Inside legendary Italian fabric factory Vitale Barberis Canonico

A thick fog decends over the Piemonte countryside as I arrive in the Biellese Alps, the heart of Italy's famed textile-producing industry. I'm here to visit Vitale Barberis Canonico, the legendary producer of fabrics for Savile Row tailors with over 350 years of history.

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The inspiration for these new ranges can come from anywhere

Francesco Barberis Canonico

Like most people, my attention is usually focused on the label inside the garment, rather than what it's actually stitched onto. Today is a rare chance to see inside the production process, from combed wool to finished fabric.

It's also a chance to meet an expert design team who are the key creative force behind the seasonal collections of many of the world's great fashion labels.

In short, I'm meeting the designers behind the designers.

On the factory floor

As I climb the top of a winding road in the town of Pratrivero, I'm expecting to visit a small, artisanal factory. The last thing I expect is a nine-level, 46,000-square-metre warehouse.

My first stop is the raw materials warehouse. Hundreds of bales of Australian merino wool confirm that you can't do without this one ingredient if you want to make the world's best fabric. This particular lot is from the company's three sheep farms outside Mudgee.

Next it's on to the automated dyeing department, where dozens of stainless steel vats operate 24 hours per day. This is followed by enormous drying, spinning, and high-tech warping machines that use laser sensors to wind thousands of barely visible threads precisely onto huge beams.

Fruit of the loom

After being shown through numerous floors where everything quietly whirrs away, I'm handed earplugs to see Vitale Barberis Canonico's renowned air-jet looms. Last year the 90 looms on this floor made eight million metres of fabric.


Even with the earplugs in the noise is fierce, but my guide tells me that before advances in technology, to be on this floor was like standing next to an assault rifle pumping out rounds.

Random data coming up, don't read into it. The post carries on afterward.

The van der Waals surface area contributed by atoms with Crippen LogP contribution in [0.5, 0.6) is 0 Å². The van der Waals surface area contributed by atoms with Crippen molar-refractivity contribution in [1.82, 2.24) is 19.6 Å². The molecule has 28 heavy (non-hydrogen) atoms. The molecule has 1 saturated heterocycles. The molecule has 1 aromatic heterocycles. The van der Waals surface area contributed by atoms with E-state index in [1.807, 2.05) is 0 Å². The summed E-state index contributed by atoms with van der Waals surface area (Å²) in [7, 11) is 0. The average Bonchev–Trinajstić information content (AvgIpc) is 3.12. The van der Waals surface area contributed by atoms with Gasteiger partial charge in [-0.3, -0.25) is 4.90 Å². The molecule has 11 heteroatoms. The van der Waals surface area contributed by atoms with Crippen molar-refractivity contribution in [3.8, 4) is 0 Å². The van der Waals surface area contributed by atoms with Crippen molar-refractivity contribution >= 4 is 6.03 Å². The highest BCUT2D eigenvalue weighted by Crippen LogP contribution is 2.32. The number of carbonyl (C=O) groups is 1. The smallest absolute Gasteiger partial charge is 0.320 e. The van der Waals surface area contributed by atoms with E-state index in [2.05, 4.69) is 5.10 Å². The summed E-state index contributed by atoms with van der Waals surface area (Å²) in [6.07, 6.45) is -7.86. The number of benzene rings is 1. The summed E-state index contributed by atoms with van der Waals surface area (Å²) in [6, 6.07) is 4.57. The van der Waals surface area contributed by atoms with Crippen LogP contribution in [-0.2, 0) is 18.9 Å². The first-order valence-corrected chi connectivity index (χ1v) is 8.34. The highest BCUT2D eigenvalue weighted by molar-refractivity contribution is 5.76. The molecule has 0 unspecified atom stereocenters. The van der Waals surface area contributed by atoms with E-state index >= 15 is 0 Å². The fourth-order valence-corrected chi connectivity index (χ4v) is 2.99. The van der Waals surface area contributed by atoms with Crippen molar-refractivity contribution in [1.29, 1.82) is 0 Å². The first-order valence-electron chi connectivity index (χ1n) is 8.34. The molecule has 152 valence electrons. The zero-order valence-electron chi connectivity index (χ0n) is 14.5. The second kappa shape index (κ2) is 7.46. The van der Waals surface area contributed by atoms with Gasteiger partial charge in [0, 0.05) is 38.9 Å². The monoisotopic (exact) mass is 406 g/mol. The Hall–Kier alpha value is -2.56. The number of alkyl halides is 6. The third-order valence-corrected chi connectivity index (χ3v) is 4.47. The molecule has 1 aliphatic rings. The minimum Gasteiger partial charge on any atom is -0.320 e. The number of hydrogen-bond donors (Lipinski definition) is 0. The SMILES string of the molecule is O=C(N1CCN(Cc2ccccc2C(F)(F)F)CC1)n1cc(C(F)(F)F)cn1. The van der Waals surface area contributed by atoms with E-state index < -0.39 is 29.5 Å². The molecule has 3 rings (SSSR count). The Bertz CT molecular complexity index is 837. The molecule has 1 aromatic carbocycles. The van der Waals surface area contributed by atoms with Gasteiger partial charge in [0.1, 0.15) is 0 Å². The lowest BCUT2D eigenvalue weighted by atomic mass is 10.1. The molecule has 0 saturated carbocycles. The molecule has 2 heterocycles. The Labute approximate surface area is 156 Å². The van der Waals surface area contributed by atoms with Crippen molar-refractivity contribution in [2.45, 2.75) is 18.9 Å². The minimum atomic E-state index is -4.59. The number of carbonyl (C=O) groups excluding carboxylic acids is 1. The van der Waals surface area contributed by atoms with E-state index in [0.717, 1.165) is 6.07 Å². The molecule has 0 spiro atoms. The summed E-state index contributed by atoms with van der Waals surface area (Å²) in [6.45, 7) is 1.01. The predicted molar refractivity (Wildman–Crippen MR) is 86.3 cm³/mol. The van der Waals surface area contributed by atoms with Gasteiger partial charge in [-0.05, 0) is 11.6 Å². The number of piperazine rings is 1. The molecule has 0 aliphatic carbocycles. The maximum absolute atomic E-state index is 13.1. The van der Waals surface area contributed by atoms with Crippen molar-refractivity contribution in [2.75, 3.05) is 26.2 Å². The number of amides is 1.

While the factory floors are filled with the most sophisticated fabric-making machinery, human nous and an expert eye are still indispensable.

Nowhere is this more so than in the checking of the cloth. Every metre of every fabric is run past a well-trained eye skilled at spotting a torn thread, a nub of unwanted yarn or a glitch in the pattern. If the flaw can be corrected it will be done by the equally skilled hands of those trained in the precision craft of re-weaving.

Colours and patterns

"I'm always fascinated by how one colour combination after another produces different effects," muses Francesco Barberis Canonico, who heads up the company's style division.

Although the company has built a reputation as the most English of all the Italian mills (because of its tradition of weaving very dense cloth in classic patterns), Barberis Canonico says this image is changing.

"We've done a bit of experimenting and I think we've found a good balance in our range of offerings. Between 70 to 80 per cent of any seasonal collection will be our fine classic cloths. But each season now, 20 to 30 per cent will be new fabrics with some eccentricity ... a bit more excitement about them, as well as elegance."

So just how is a fabric range developed?

Inspiration strikes

"The inspiration for these new ranges can come from anywhere," Francesco says. "From a painting, flowers in a neighbour's garden, a sample of writing paper, to the latest luxury car. The important thing is not to stifle creativity and to consider ideas wherever we find them."

I can't help thinking that when he looks at the latest Ferrari he likes what he sees, given that his company produces interior fabrics for the world's most famous sports car manufacturer.

While the company is increasingly producing more non-traditional fabrics, it is also making good use of its extensive archives dating back to the late 19th century. With the return to classicism continuing to drive menswear design, these annals are being increasingly scrutinised to see how certain colours and patterns from the early-to-mid 20th century might translate into new lightweight fabrics.

The human element

While the unrelenting high-tech activity on the factory floors power Vitale Barberis Canonico forward, the samples in the company's archives are proving just as powerful.

"We have a legacy here about cloth, so that actually working with the fibres, the yarn, and the cloth itself produces an imaginative response that you can't get from a print out or from looking at a computer screen," Francesco says.

"This direct contact with the product instills a creative cycle where experience leads to inspiration, which in turn produces more experience and then further creativity. For us, it's just one of those places where we have made the decision to trust the human element above the technology."

Jeremy Loadman travelled from Florence to the Biellese Alps as a guest of the Woolmark Company.

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